United States District Court, D. Minnesota
M. Murray, Friedman Iverson, PLLC, Minneapolis, MN, for
Plaintiff Wanda Micks.
D. Parker, Parker Daniels Kibort LLC, Minneapolis, MN, for
Defendant Gurstel Law Firm, P.C.
MEMORANDUM OPINION AND ORDER
C. Tostrud United States Judge.
Wanda Micks (“Micks”) co-signed a student loan
(the “Loan”) for a friend in 2006, and she filed
for Chapter 7 bankruptcy the following year. The parties
dispute whether Micks's obligation under the Loan might
have been among those debts discharged through her
bankruptcy. Her friend later stopped making payments on the
Loan, and in 2015, Defendant Gurstel Law Firm, P.C.
(“Gurstel”), as counsel for the owner of the
Loan, obtained a judgment against Micks and her friend in
Hennepin County District Court for the unpaid balance. Soon
after, Gurstel began garnishing Micks's wages to collect
on that judgment. Micks, seeking relief from the garnishment,
applied with the Hennepin County District Court to have the
judgment against her vacated. Micks properly served Gurstel
with her application to vacate the judgment. Gurstel received
Micks's application but mistakenly failed to timely
object to it. Having received no response from Gurstel, the
state court vacated the judgment against Micks in July 2017.
Gurstel was informed of the state-court order vacating the
judgment, but nonetheless continued garnishing Micks's
wages to collect on the (now-vacated) judgment.
filed this lawsuit. Her Amended Complaint alleges that
Gurstel's actions violated the Fair Debt Collection
Practices Act (“FDCPA”), 15 U.S.C. § 1692
et seq., and constituted the common-law tort of
conversion. ECF No. 10. The parties have filed cross-motions
for summary judgment. ECF Nos. 31, 36. Micks confirmed at the
hearing that she was moving for summary judgment only as to
liability on her FDCPA claim and not as to damages on that
claim or on any aspect of her conversion claim. Gurstel
represented at the hearing that it seeks summary judgment on
all aspects of both of Micks's claims. Gurstel also has
moved for sanctions against Micks and her counsel stemming
from Micks's alleged abuse of the related state-court
proceedings. ECF No. 55. Micks's summary-judgment motion
will be granted because the law and the facts establish
beyond reasonable dispute that Gurstel violated the FDCPA and
that Gurstel's FDCPA violations did not result from a
“bona fide error, ” as the FDCPA uses those
terms. Gurstel's motions for summary judgment and
sanctions will be denied.
facts giving rise to this dispute begin long before the
alleged FDCPA violations occurred. Micks met Reginald
Birts in 1998. Edwards Aff. Ex. B (“Micks Dep.”)
at 124 [ECF No. 34-1 at 16-175]. They met through Micks's
work, and their children attended the same school.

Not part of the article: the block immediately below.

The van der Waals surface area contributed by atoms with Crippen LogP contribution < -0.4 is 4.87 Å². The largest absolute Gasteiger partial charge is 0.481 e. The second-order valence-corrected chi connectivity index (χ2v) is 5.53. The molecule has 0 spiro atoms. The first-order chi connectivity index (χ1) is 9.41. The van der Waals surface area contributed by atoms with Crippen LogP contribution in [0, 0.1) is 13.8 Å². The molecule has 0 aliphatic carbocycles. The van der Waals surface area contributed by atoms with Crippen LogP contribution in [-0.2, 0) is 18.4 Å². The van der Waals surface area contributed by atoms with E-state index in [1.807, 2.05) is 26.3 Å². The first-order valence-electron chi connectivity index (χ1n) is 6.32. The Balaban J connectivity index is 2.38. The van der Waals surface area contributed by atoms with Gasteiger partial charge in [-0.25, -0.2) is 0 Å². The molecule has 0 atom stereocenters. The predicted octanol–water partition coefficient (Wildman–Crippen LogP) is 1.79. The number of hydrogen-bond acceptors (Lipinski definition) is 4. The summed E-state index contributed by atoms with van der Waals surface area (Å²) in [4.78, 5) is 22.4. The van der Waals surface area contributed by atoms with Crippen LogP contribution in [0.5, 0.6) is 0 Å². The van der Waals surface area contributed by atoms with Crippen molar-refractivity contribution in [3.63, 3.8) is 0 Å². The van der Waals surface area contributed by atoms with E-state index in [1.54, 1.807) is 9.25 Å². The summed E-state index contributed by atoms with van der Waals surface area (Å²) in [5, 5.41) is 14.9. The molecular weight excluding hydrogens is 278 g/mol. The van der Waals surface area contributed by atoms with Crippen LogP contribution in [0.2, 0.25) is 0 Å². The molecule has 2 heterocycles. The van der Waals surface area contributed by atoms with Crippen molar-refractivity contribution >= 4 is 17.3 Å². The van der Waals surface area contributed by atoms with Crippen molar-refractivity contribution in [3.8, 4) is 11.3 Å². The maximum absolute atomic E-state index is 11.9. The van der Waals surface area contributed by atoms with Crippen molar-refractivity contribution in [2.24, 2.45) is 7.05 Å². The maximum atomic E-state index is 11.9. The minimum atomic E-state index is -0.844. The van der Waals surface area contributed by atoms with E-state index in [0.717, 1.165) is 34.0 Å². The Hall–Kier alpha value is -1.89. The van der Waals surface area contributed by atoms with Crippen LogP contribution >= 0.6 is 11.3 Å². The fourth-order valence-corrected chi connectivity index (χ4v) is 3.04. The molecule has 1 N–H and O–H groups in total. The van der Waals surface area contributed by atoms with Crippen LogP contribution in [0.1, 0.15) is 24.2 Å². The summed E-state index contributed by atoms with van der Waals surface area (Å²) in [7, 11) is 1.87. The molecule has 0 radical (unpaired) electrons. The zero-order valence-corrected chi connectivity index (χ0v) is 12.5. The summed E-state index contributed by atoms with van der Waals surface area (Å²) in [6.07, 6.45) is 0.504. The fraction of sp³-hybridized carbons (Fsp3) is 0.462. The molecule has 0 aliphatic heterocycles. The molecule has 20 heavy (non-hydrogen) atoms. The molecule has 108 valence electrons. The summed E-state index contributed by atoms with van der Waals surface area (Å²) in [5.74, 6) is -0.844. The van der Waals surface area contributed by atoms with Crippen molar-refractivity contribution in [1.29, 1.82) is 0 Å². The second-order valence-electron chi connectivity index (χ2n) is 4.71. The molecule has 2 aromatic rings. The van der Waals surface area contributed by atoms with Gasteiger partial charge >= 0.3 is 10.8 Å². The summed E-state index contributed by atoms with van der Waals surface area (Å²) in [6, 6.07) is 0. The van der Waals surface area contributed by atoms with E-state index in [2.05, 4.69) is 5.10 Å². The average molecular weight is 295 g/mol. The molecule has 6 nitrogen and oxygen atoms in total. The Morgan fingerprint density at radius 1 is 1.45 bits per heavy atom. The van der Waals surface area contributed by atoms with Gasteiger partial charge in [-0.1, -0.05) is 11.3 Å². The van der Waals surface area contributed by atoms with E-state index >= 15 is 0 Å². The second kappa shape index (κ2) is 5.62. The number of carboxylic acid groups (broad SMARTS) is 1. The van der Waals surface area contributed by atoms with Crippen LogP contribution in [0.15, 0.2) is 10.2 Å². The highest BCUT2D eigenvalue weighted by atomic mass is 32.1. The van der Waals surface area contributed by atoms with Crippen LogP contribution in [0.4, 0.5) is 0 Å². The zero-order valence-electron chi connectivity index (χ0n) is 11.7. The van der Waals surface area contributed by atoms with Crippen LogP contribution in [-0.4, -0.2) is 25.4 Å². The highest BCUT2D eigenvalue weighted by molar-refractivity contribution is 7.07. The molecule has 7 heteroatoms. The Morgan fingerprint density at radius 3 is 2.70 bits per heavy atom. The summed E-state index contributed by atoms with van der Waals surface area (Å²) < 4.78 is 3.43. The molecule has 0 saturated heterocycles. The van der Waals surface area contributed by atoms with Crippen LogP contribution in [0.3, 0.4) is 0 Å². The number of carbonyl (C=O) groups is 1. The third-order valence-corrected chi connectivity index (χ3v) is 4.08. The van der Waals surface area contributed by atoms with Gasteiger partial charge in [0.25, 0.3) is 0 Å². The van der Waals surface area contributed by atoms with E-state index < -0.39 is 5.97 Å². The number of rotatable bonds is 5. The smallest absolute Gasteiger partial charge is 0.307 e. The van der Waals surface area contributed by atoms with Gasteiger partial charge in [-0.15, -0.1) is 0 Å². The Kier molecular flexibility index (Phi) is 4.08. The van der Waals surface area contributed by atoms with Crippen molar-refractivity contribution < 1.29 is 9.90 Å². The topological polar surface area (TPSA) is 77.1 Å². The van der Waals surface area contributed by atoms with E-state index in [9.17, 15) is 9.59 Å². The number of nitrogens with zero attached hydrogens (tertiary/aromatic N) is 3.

Id. at 125. The two were friends and would watch one
another's children. Id. 124. Birts was the
person who told her about Habitat for Humanity, the program
through which Micks later acquired her home, and Birts even
put “sweat equity” into the home to assist her in
that process. Id. at 128-30. At some point Birts
became interested in Micks romantically, but she did not
reciprocate, so she ended the friendship. Id. at
126. They lost touch around 2000 or 2001. Id. at
did not hear from Birts again until 2006, when he told Micks
he wanted to go into politics and needed to seek more
education to do that, and he asked her to co-sign a private
student loan for $20, 000. Id. at 126-27, 152-53.
Micks agreed. Id. at 153-54. Birts used the money
exclusively for his education and did not use any of the loan
proceeds for a business or other commercial purpose. Birts
Decl. ¶¶ 2-3 [ECF No. 44]. Micks received no part
of the Loan proceeds herself. Micks Dep. at 158-59. She
testified that she co-signed the Loan so that “we would
have somebody else in politics” and that she “was
co[-]signing for somebody that [she] wanted to see do better
in his life.” Id. at 159. Birts signed a
“promissory note” agreeing to pay all principle
and interest on the Loan, and not to “mess up”
Micks's credit. Id. at 153.
August 2007, Micks filed for Chapter 7 bankruptcy. See
generally In re Harris, No. 07-42680 (NCD) (Bankr. D.
Minn. 2007). Her bankruptcy petition listed the Loan, which
had been originated by Charter One Bank. Decl. of Todd Murray
(“Murray Decl.”) Ex. 3 [ECF No. 40-1 at 22-56] at
16. Micks told her bankruptcy attorney that receiving a
discharge of the Loan was particularly important to her.
Murray Decl. Ex. 4 [ECF No. 40- 1 at 58]. The bankruptcy
court granted her a discharge on November 14, 2007. Edwards
Aff. Ex. E, Order Discharging Debtor, No. 07-42680 (NCD)
(Bankr. D. Minn. Nov. 14, 2007) [ECF No. 34-1 at 112].
point, Micks understood that the Loan had been included in
her discharge. Micks Dep. at 175. She cites a number of facts
on which she based that understanding. First, the Loan was
listed in her July 2007 bankruptcy petition, see
Murray Decl. Ex. 3 at 16, and as her bankruptcy case
proceeded she specifically expressed to her attorney the
importance of having that specific Loan discharged, see
Id. Ex. 4 (“I wanted to know if you can make sure